By Andy Mannix
By Caleb Hannan
By Olivia LaVecchia
By CP Staff
By Aaron Rupar
By Jacob Wheeler
By Olivia LaVecchia
By Aaron Rupar
While the staffers at the design center have become anointed experts on the near north side, the people who actually live there have been almost completely left out of the planning process. Catherine Brown of the center says it couldn't be avoided in light of the lawsuit and confidentiality concerns. Some residents will be included in a round of focus groups, she adds, scheduled to begin meeting in January.
According to the center's slide show, there are three "legs" to a community: economic, social, and physical. In most respects, it seems, the north side is barely hobbling along. The land is bad. The area is marred by a combination of poor housing and industrial facilities, poised uneasily side by side. There is pollution and no greenspace. Development projects have failed, businesses have closed down--to the point where there is only one decent-sized grocery store to service the entire area.
As the show rolls by, one architect points out that the family projects sit on some of the worst soil in the city. Not only are they built on an old riverbed (Bassett Creek used to run right through there until it was dubbed a "sewer" and funneled into pipes running under the city in the early 1900s); they also sit on a glacial deposit. It's true that the projects are in rough shape. The foundations have cracked, porches have fallen off, windows and doors sport holes and stress cracks around their frames.
Geology may have been the reason the projects ended up where they are in the first place, but politics figure in the equation, too: The north side has a long history of being the wrong side of the tracks. "Since the turn of the century," says Dziedzic, who grew up in northeast and got his first job picking weeds when he was 7, "the elitists in this city, the powers that be, have always felt that one side of town would be the bedroom community, with the lakes, and the other would be for the working people. They have always said that on the south side we're going to get the lawyers and the upper echelon of people, and on the north side we'll have the blue collar workers. They could put industry next to houses and put all the DPs [displaced persons] on the north side along with the minorities. These people were so happy to just be here and have a job that [the city] felt they could do whatever they wanted up there. That still holds true today."
North Minneapolis has been a gateway for newcomers. According to a 1965 city report, it was home to the first Germans, the first French, the first Finns, and the first Scandinavians. It also served as the point of entry for, as the report puts it, "two ethnic groups whose opportunity for upward social mobility and cultural assimilation were more limited--the Jewish and Negro migrants." More recently, Southeast Asians have found themselves living in near north; in the last 10 years, the population in the family projects has shifted dramatically. Sixty-seven percent of the current residents are Asian.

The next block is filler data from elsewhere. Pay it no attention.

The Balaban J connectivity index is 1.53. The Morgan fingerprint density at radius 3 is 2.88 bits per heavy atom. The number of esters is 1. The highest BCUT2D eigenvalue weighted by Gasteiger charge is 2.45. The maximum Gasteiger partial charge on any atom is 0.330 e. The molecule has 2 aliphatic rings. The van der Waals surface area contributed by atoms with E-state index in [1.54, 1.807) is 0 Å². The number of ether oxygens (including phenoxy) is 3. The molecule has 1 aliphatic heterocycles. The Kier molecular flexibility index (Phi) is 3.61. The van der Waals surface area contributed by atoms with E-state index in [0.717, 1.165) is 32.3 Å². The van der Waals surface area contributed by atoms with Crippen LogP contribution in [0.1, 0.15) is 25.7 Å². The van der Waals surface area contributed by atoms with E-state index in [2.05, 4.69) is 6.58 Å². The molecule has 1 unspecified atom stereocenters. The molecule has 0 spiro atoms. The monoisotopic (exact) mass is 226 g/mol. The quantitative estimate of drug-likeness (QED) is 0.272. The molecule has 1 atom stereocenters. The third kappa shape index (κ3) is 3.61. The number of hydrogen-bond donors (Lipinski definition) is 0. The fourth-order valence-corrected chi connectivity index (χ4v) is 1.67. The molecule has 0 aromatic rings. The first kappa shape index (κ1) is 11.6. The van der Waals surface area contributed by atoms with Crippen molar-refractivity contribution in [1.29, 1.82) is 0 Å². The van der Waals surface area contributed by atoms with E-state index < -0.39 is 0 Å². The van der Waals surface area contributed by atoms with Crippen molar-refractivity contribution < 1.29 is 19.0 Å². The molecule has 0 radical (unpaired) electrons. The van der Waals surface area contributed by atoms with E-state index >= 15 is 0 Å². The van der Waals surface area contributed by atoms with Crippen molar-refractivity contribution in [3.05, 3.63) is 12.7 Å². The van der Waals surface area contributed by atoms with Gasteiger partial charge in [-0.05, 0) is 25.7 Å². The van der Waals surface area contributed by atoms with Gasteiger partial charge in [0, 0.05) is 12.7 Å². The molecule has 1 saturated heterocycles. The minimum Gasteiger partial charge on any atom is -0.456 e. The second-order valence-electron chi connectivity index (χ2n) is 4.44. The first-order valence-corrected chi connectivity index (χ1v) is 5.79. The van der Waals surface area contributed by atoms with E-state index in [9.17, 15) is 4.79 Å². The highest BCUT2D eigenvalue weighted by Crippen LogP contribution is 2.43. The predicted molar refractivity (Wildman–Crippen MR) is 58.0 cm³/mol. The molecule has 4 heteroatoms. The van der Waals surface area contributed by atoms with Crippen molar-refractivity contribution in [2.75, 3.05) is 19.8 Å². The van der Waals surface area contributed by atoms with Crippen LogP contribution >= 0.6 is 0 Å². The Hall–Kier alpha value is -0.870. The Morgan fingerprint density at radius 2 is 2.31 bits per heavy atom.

Developers made attempts here and there to put a dent in the north side's decidedly downscale nature. Early in the century they built two upscale enclaves: Oak Park in the Grant Neighborhood, which had winding streets and suburban-like green strips, and the Homewood Addition in the Hay neighborhood, which tried to maintain its appeal by placing strict social and ethnic restrictions on home buyers. Neither was able to retain its cachet.
By the 1930s, many Jewish families were moving out of north Minneapolis; eventually about half the families who remained were African American. This was allegedly the impetus for a giant 1938 Public Works Administration project in which 29 acres of houses, junkyards, and industrial storage lots were leveled to make way for the city's first public housing project, the Sumner Field rowhouses. According to a news report from the time, the location was chosen because it was covered with dilapidated shacks, had a high level of tax delinquency, and featured the highest disease rates in the city. In the words of one editorialist, "It offers, therefore, an excellent opportunity for the government experiment." It was promoted in the local papers as a "new order of life" for those who would move in.
The Sumner Field projects weren't the first "experiment" in the area and they weren't the last. In the mid-1960s, nine city blocks just west of the rowhouses were leveled as part of a multimillion-dollar federal project. Newspapers ran artists' renderings of the townhomes, apartment buildings, daycare centers, and shops that would adorn the block; of the three or four formal proposals for the space, says Brown, none was ever built. Much of the 47-acre site sat empty for years; it's currently home to Bethune elementary school, a few apartment buildings, The City Inc., a Head Start program, a bakery, and a lot of vacant land.
Community commentator Ron Edwards, who grew up in the area, can remember at least four other renewal projects that never happened. "There was a company that was going to develop all that property on the corner of Plymouth and Penn," he says. "There was going to be a big shopping center and a mall. There was even a groundbreaking."
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